By default system files have the "_" SMACK label meaning everyone has read and execute access to them. The Legato startup scripts are responsible for setting SMACK labels for system files that require special permission handling (e.g., /dev/null file is given the label "*" by the start up scripts so the file is fully accessible to everyone. The Legato startup scripts also ensure the Legato Supervisor and Installer have the 'admin' SMACK label.

The Legato Installer sets SMACK labels for all app bundled files. The SMACK label for each app is unique to the app.

The Supervisor sets SMACK labels for framework daemons, processes for apps, sandbox directories and SMACK rules for IPC bindings.

Framework daemons are given the SMACK label "framework".

All processes are given the same SMACK label as their app. All app labels are unique.

SMACK rules are set so IPC bindings between apps work. Here's a code sample of rules to set if a client app needs to access a server app:

'clientAppLabel' rw 'serverAppLabel' // client has read-write access to server.
'serverAppLabel' rw 'clientAppLabel' // server has read-write access to client.

Sandboxed directories are given labels corresponding to the app's access rights to those directory. Generally, an app only has read and execute permission to its sandboxes /bin directory. Its properties look like this:

owner = root group = root DAC permissions = ---—r-x SMACK label = 'AppLabelrx'

The Supervisor also sets up the SMACK rule so the app has the proper access to the directory:

'AppLabel' rx 'AppLabelrx'

App's directories are given different labels than the app itself so that if an IPC binding is present, the remote app has access to the local app but doesn't have direct access to the local app's files.

All bundled files within an app's sandbox are given the app's SMACK label. This supports passing file descriptors from one app to another. However, the file descriptor can't be passed onto a third app.


Extended attributes used to store the SMACK label are available on all file systems we currently use with one key feature is missing: when a new file is created, the file should inherit the SMACK label of the creator. Because this feature is missing, our current implementation of SMACK has the following limitations:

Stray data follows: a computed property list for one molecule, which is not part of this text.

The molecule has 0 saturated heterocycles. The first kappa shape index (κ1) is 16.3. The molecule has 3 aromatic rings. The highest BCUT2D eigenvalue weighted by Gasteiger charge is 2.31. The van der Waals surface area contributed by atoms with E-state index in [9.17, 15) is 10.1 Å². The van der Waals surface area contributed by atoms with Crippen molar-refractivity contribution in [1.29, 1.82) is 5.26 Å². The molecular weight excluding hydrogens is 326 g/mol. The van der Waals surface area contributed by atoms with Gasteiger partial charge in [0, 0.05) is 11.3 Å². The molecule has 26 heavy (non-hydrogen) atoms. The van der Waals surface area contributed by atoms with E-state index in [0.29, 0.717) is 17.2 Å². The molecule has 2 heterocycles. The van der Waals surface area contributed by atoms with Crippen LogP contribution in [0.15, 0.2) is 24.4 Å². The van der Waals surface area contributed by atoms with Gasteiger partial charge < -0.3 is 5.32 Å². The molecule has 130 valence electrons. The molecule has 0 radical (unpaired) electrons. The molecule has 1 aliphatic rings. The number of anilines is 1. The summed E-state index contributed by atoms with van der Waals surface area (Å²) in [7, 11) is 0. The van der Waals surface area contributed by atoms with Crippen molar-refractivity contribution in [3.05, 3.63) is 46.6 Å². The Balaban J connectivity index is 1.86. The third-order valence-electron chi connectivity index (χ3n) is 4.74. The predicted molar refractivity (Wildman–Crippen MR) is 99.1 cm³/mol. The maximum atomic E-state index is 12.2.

• Mqueue file system will always set new files to "_" label. This means we can't control access between apps that use MQueues.
  • Tmpfs always sets new files to "*" label. This means we can't totally control access to files created in sandboxes because sandboxes use tmpfs. It's only an issue when file descriptors for the created files are passed over IPC to another app. The other app can then pass that fd onto a third app and so on.
  • Yaffs2/UBIFS do not set any label for newly created files. This causes an issue with the config daemon that has the label "framework", but its created files don't have any labels. To work around this, the config daemon must run as root and the 'onlycap' SMACK file must not be set. This means there is limited protection because all root processes have the ability to change SMACK labels on files.
  • QMI sockets are currently set to "*" because some apps need to write to them. Ideally, the QMI socket file would be given a label such as "qmi" and a rule would be created to only allow access to the app that requires it. However, there currently isn't a way to specify this in the xdef file.

Copyright (C) Sierra Wireless Inc. Use of this work is subject to license.